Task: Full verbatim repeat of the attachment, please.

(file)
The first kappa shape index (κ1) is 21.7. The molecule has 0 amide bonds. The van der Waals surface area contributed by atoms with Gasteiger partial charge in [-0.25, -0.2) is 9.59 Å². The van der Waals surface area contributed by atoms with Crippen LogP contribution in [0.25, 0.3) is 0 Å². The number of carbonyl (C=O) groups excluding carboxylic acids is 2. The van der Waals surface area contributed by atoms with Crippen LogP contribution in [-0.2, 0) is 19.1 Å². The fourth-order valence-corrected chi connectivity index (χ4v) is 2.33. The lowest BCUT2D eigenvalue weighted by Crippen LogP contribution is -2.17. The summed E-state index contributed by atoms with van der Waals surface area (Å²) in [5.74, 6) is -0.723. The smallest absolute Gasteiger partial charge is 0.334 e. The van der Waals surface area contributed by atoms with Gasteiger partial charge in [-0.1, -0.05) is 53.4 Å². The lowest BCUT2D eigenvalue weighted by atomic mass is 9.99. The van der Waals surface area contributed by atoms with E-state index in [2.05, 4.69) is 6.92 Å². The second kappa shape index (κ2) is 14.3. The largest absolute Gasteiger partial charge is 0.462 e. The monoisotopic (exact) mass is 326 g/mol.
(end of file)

The first kappa shape index (κ1) is 21.7. The molecule has 0 amide bonds. The van der Waals surface area contributed by atoms with Gasteiger partial charge in [-0.25, -0.2) is 9.59 Å². The van der Waals surface area contributed by atoms with Crippen LogP contribution in [0.25, 0.3) is 0 Å². The number of carbonyl (C=O) groups excluding carboxylic acids is 2. The van der Waals surface area contributed by atoms with Crippen LogP contribution in [-0.2, 0) is 19.1 Å². The fourth-order valence-corrected chi connectivity index (χ4v) is 2.33. The lowest BCUT2D eigenvalue weighted by Crippen LogP contribution is -2.17. The summed E-state index contributed by atoms with van der Waals surface area (Å²) in [5.74, 6) is -0.723. The smallest absolute Gasteiger partial charge is 0.334 e. The van der Waals surface area contributed by atoms with Gasteiger partial charge in [-0.1, -0.05) is 53.4 Å². The lowest BCUT2D eigenvalue weighted by atomic mass is 9.99. The van der Waals surface area contributed by atoms with E-state index in [2.05, 4.69) is 6.92 Å². The second kappa shape index (κ2) is 14.3. The largest absolute Gasteiger partial charge is 0.462 e. The monoisotopic (exact) mass is 326 g/mol.